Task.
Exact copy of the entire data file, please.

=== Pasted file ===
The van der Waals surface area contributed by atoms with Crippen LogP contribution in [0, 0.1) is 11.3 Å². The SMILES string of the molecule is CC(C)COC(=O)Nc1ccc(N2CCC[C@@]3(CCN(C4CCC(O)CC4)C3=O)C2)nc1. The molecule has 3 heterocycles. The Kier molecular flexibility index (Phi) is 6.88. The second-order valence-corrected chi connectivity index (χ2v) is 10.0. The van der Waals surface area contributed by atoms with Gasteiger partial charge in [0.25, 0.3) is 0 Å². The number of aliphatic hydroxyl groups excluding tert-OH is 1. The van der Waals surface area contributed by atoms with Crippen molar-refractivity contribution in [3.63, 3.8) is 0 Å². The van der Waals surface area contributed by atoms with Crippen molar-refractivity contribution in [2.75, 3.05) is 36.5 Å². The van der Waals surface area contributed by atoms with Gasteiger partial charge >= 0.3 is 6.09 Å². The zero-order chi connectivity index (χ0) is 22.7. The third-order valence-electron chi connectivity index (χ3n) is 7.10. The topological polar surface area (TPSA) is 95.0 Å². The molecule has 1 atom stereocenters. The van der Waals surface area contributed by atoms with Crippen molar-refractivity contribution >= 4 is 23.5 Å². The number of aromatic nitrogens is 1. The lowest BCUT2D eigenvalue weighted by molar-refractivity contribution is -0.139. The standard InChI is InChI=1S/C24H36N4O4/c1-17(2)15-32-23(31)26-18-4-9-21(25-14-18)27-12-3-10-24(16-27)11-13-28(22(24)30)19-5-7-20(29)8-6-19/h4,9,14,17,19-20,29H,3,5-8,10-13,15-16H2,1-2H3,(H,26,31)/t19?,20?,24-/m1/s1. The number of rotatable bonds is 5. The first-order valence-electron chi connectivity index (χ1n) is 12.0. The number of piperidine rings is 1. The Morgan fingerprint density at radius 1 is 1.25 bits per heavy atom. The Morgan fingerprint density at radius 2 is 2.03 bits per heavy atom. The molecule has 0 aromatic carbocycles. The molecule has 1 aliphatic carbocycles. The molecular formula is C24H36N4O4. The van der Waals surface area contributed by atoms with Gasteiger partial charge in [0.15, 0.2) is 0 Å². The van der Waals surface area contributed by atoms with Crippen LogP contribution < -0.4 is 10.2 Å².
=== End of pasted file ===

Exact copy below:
The van der Waals surface area contributed by atoms with Crippen LogP contribution in [0, 0.1) is 11.3 Å². The SMILES string of the molecule is CC(C)COC(=O)Nc1ccc(N2CCC[C@@]3(CCN(C4CCC(O)CC4)C3=O)C2)nc1. The molecule has 3 heterocycles. The Kier molecular flexibility index (Phi) is 6.88. The second-order valence-corrected chi connectivity index (χ2v) is 10.0. The van der Waals surface area contributed by atoms with Gasteiger partial charge in [0.25, 0.3) is 0 Å². The number of aliphatic hydroxyl groups excluding tert-OH is 1. The van der Waals surface area contributed by atoms with Crippen molar-refractivity contribution in [3.63, 3.8) is 0 Å². The van der Waals surface area contributed by atoms with Crippen molar-refractivity contribution in [2.75, 3.05) is 36.5 Å². The van der Waals surface area contributed by atoms with Gasteiger partial charge >= 0.3 is 6.09 Å². The zero-order chi connectivity index (χ0) is 22.7. The third-order valence-electron chi connectivity index (χ3n) is 7.10. The topological polar surface area (TPSA) is 95.0 Å². The molecule has 1 atom stereocenters. The van der Waals surface area contributed by atoms with Crippen molar-refractivity contribution >= 4 is 23.5 Å². The number of aromatic nitrogens is 1. The lowest BCUT2D eigenvalue weighted by molar-refractivity contribution is -0.139. The standard InChI is InChI=1S/C24H36N4O4/c1-17(2)15-32-23(31)26-18-4-9-21(25-14-18)27-12-3-10-24(16-27)11-13-28(22(24)30)19-5-7-20(29)8-6-19/h4,9,14,17,19-20,29H,3,5-8,10-13,15-16H2,1-2H3,(H,26,31)/t19?,20?,24-/m1/s1. The number of rotatable bonds is 5. The first-order valence-electron chi connectivity index (χ1n) is 12.0. The number of piperidine rings is 1. The Morgan fingerprint density at radius 1 is 1.25 bits per heavy atom. The Morgan fingerprint density at radius 2 is 2.03 bits per heavy atom. The molecule has 0 aromatic carbocycles. The molecule has 1 aliphatic carbocycles. The molecular formula is C24H36N4O4. The van der Waals surface area contributed by atoms with Gasteiger partial charge in [0.15, 0.2) is 0 Å². The van der Waals surface area contributed by atoms with Crippen LogP contribution < -0.4 is 10.2 Å².